I have selfishly chosen not put up a Christmas tree this year. Previous years, have seen the boys, admittedly under duress, choosing a colour scheme for our tree, and it would be decorated on December 1 as a family. The expectation was for everyone to clear their diary for our family tradition, and one I so looked forward to. December 1 came and went this year, and yet it somehow just didn’t seem right to do what we have enjoyed as a family for 21 years. Apart from fairy lights on the balcony, there is not a hint of Christmas in our home, because the idea of December even remotely being, as Andy Williams so aptly put into song, “The most wonderful time of the year… “ is so far removed from the place we find ourselves this year, and I suspect, each year hereafter. I have a pile of unopened Christmas cards in a drawer which I cannot bring myself to read, and the selfishness of this act is not lost on me, as I know each person who has taken the time to send these, did so with the purest of intentions. I do know however, there will be cards in that pile from those who do not know Cooper is no longer with us, and confronting those well- meaning words at Christmas is far too painful.

This year, there will be the three of us for Christmas Day in Melbourne, which is the way we want it if Coop cannot be with us. We have sensibly opted to work with disadvantaged members of our community, where no one knows us, and we can channel our grief into something more positive, whilst being together. Perfection will not be something I am personally seeking this year, but just maybe, some peace of mind will come in the form of helping others less fortunate, through this impossibly lonely time of the year. The meaning of joy is now something which for the greater part eludes me, but what I do know is, it is always associated with my family, helping someone who is in need, being with close friends, and very little else.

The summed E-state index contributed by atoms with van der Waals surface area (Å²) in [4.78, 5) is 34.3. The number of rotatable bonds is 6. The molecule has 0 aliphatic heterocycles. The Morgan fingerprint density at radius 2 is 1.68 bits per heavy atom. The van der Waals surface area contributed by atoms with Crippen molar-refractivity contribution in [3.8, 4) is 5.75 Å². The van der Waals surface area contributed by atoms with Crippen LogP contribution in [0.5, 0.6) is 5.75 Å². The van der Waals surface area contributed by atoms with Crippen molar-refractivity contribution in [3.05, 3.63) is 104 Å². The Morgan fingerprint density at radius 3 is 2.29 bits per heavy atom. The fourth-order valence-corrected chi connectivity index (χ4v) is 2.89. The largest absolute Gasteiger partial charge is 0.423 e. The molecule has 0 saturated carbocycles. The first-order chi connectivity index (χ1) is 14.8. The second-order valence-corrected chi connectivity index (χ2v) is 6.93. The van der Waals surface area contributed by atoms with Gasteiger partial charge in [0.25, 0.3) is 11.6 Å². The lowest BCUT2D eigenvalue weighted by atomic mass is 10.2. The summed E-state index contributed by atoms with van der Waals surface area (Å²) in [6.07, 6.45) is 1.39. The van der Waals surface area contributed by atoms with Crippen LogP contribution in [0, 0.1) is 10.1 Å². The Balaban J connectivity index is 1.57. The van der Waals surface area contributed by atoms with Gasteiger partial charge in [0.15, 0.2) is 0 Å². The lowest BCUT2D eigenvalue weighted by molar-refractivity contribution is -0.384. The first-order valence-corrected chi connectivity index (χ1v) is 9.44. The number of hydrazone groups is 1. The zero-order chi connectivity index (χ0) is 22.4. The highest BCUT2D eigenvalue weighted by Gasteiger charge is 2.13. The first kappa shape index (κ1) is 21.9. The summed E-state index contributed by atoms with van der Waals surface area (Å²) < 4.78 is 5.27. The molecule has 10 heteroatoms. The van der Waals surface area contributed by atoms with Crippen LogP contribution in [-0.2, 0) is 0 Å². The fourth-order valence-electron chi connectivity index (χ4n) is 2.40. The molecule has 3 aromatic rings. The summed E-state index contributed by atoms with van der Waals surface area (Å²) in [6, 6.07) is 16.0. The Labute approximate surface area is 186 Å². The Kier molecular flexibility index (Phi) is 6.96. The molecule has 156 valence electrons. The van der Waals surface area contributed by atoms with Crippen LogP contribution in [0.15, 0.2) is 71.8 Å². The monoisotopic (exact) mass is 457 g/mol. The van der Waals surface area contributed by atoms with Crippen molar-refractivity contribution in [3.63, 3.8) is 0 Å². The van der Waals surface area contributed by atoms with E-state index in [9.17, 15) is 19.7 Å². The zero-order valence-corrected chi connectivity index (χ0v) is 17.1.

Cooper is forever present in our memory, and I speak for the three of us when I say he is in our thoughts from the moment we wake, to the moment our heads touch the pillow, and Christmas Day will be no different. He is and always will be, that larger than life part of our lives, that will never fade. My guess is however, for a great number of you reading this, you may also feel his absence in your own way.

I am so very grateful I have Mitch and Colin by my side today, as so many people are forced to negotiate these life -altering tragedies solo. I am acutely aware of the fact so many family and friends this year, have also walked the road, Colin, Mitch and I find ourselves traveling. My nephew was tragically taken from us in an accident earlier this year. He was only four years older than Cooper. Colin’s mother passed away suddenly weeks prior to Cooper’s passing. We understand all too well the pain associated with this time of the year, when you are desperately missing someone you love. So today our extended family unite with others in the commonality and brutal acknowledgement of that empty seat at the dinner table.

This Christmas day, I would urge you to make a stand to push back from the festive season madness and get back to basics. Put down the turkey baster, and take a moment to look up from the Donna Hay Christmas recipe book. Yes, your university aged kids look like they have spent the night in a wheelie bin, but hey, they are there with you, stop readjusting the table decorations…they are just fine. Take time out to stand back and savour the moment with a glass of whatever takes your fancy, and learn from my mistakes. The family you see before you is perfection, in whatever form it takes, and it is not until one of those you see before you is no longer there, that you will truly understand the gravity of the moment.

I would like to thank you from the bottom of our hearts for the outpouring of love and support you have provided our family over past years and months, and I can assure you, your generosity of spirit has not gone unnoticed, and for each of us, has made a world of difference. These individual gestures have provided us with great comfort in knowing we do not walk this unspeakably difficult road alone.